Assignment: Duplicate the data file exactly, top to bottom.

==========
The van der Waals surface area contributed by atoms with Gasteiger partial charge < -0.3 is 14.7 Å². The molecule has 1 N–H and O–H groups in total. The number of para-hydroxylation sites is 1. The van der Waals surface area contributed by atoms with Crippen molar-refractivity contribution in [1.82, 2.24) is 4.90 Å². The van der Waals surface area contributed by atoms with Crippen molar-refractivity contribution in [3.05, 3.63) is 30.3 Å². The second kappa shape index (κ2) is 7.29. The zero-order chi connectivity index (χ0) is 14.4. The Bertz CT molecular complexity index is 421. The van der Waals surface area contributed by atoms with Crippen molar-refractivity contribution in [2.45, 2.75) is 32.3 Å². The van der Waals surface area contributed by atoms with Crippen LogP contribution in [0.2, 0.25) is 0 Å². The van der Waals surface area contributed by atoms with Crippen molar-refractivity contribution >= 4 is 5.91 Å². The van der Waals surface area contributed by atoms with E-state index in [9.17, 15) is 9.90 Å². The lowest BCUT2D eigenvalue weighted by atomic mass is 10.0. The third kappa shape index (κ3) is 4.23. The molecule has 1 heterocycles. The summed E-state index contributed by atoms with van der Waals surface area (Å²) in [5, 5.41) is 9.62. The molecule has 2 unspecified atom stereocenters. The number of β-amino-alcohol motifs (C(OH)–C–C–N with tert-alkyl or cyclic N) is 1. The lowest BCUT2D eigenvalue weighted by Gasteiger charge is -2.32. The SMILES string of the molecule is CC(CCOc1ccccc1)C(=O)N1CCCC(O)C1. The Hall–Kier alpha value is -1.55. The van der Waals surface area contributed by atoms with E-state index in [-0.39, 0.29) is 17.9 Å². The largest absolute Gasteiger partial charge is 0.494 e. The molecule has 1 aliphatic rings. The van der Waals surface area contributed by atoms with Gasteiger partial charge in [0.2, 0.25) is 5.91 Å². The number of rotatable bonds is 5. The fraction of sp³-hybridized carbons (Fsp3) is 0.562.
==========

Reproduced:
The van der Waals surface area contributed by atoms with Gasteiger partial charge < -0.3 is 14.7 Å². The molecule has 1 N–H and O–H groups in total. The number of para-hydroxylation sites is 1. The van der Waals surface area contributed by atoms with Crippen molar-refractivity contribution in [1.82, 2.24) is 4.90 Å². The van der Waals surface area contributed by atoms with Crippen molar-refractivity contribution in [3.05, 3.63) is 30.3 Å². The second kappa shape index (κ2) is 7.29. The zero-order chi connectivity index (χ0) is 14.4. The Bertz CT molecular complexity index is 421. The van der Waals surface area contributed by atoms with Crippen molar-refractivity contribution in [2.45, 2.75) is 32.3 Å². The van der Waals surface area contributed by atoms with Crippen LogP contribution in [0.2, 0.25) is 0 Å². The van der Waals surface area contributed by atoms with Crippen molar-refractivity contribution >= 4 is 5.91 Å². The van der Waals surface area contributed by atoms with E-state index in [9.17, 15) is 9.90 Å². The lowest BCUT2D eigenvalue weighted by atomic mass is 10.0. The third kappa shape index (κ3) is 4.23. The molecule has 1 heterocycles. The summed E-state index contributed by atoms with van der Waals surface area (Å²) in [5, 5.41) is 9.62. The molecule has 2 unspecified atom stereocenters. The number of β-amino-alcohol motifs (C(OH)–C–C–N with tert-alkyl or cyclic N) is 1. The lowest BCUT2D eigenvalue weighted by Gasteiger charge is -2.32. The SMILES string of the molecule is CC(CCOc1ccccc1)C(=O)N1CCCC(O)C1. The Hall–Kier alpha value is -1.55. The van der Waals surface area contributed by atoms with E-state index in [-0.39, 0.29) is 17.9 Å². The largest absolute Gasteiger partial charge is 0.494 e. The molecule has 1 aliphatic rings. The van der Waals surface area contributed by atoms with Gasteiger partial charge in [0.2, 0.25) is 5.91 Å². The number of rotatable bonds is 5. The fraction of sp³-hybridized carbons (Fsp3) is 0.562.